Aphasia is a long-term condition and many people will continue to need support for several years after its onset. However, with the right tools and support, even someone with severe aphasia can continue to communicate effectively.
This guide provides information about why someone might not survive a stroke, and the emotional impact on family and carers.
You might be prescribed blood-thinning medication to reduce your risk of a TIA or stroke. This guide explains the two types of blood-thinning medication available, antiplatelets and anticoagulants, and how they are used after a stroke or for someone with atrial fibrillation.
High blood pressure is one of the biggest risk factors for stroke. It is a contributing factor in around half of all strokes.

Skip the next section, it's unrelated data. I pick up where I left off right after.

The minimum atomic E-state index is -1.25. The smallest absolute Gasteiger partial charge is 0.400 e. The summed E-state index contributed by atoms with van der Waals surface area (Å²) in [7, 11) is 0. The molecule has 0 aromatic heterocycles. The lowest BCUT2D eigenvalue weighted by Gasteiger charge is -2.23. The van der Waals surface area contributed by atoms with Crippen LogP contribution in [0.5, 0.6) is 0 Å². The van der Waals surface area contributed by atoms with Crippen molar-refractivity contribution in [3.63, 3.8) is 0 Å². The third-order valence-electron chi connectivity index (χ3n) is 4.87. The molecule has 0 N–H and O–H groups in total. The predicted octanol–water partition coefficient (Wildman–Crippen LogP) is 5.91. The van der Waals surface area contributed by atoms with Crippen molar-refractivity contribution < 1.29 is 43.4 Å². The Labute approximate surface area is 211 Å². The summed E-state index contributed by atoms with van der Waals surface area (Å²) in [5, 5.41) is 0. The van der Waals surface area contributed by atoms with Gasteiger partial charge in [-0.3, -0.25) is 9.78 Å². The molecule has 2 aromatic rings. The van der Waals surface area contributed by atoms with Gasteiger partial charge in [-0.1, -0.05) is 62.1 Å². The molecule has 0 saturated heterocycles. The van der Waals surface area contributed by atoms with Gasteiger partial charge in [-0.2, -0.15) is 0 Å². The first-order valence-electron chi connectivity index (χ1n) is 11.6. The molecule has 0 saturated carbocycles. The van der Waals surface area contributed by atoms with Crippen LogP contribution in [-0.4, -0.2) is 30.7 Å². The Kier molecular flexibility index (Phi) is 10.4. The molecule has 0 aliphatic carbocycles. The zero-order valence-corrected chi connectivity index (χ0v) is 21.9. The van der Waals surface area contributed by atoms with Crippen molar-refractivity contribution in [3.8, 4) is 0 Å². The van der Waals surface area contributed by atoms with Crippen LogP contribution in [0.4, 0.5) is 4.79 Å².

How aphasia may affect your mood and emotions.
Every year, we partner with the Royal National Institute of Blind People (RNIB) to help raise awareness of regular eye tests.
Raconteur is a publishing house and agency which produces special reports and commentary for the Times and Sunday Times.
Published on Saturday 9 May 2015, the 'Understanding Stroke 2015' report consists of a number of articles covering different areas of current stroke news.
Browse through a list of organisations that can provide support and information about reducing the risk of stroke.
Browse through a list of organisations that can provide support and information to help with the effects of stroke.
A guide for family, friends and carers of people who have had a stroke, from the Stroke Association. Packed with information about the emotional impact of stroke, rehabilitation and recovery, and the support available to carers.